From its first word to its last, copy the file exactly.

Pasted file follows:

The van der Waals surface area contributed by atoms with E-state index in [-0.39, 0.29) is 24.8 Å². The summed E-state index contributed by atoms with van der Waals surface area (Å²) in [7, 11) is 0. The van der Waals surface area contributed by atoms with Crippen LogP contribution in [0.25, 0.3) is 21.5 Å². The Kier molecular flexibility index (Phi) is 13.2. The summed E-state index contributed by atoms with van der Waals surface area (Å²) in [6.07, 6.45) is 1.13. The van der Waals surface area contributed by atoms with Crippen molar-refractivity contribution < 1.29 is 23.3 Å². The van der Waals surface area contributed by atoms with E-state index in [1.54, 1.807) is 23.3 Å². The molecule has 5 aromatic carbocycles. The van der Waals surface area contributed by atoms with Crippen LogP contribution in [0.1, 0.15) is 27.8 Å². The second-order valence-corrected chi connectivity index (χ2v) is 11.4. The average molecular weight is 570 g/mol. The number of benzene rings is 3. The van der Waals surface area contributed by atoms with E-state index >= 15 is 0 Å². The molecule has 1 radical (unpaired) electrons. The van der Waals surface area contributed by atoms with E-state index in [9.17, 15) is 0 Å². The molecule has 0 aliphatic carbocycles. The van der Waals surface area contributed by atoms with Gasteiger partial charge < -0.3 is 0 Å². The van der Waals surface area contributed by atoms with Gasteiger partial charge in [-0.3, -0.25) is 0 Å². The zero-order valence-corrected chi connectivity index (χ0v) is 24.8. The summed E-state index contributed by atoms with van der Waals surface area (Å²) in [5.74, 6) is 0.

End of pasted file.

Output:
The van der Waals surface area contributed by atoms with E-state index in [-0.39, 0.29) is 24.8 Å². The summed E-state index contributed by atoms with van der Waals surface area (Å²) in [7, 11) is 0. The van der Waals surface area contributed by atoms with Crippen LogP contribution in [0.25, 0.3) is 21.5 Å². The Kier molecular flexibility index (Phi) is 13.2. The summed E-state index contributed by atoms with van der Waals surface area (Å²) in [6.07, 6.45) is 1.13. The van der Waals surface area contributed by atoms with Crippen molar-refractivity contribution < 1.29 is 23.3 Å². The van der Waals surface area contributed by atoms with E-state index in [1.54, 1.807) is 23.3 Å². The molecule has 5 aromatic carbocycles. The van der Waals surface area contributed by atoms with Crippen LogP contribution in [0.1, 0.15) is 27.8 Å². The second-order valence-corrected chi connectivity index (χ2v) is 11.4. The average molecular weight is 570 g/mol. The number of benzene rings is 3. The van der Waals surface area contributed by atoms with E-state index >= 15 is 0 Å². The molecule has 1 radical (unpaired) electrons. The van der Waals surface area contributed by atoms with E-state index in [9.17, 15) is 0 Å². The molecule has 0 aliphatic carbocycles. The van der Waals surface area contributed by atoms with Gasteiger partial charge < -0.3 is 0 Å². The van der Waals surface area contributed by atoms with Gasteiger partial charge in [-0.3, -0.25) is 0 Å². The zero-order valence-corrected chi connectivity index (χ0v) is 24.8. The summed E-state index contributed by atoms with van der Waals surface area (Å²) in [5.74, 6) is 0.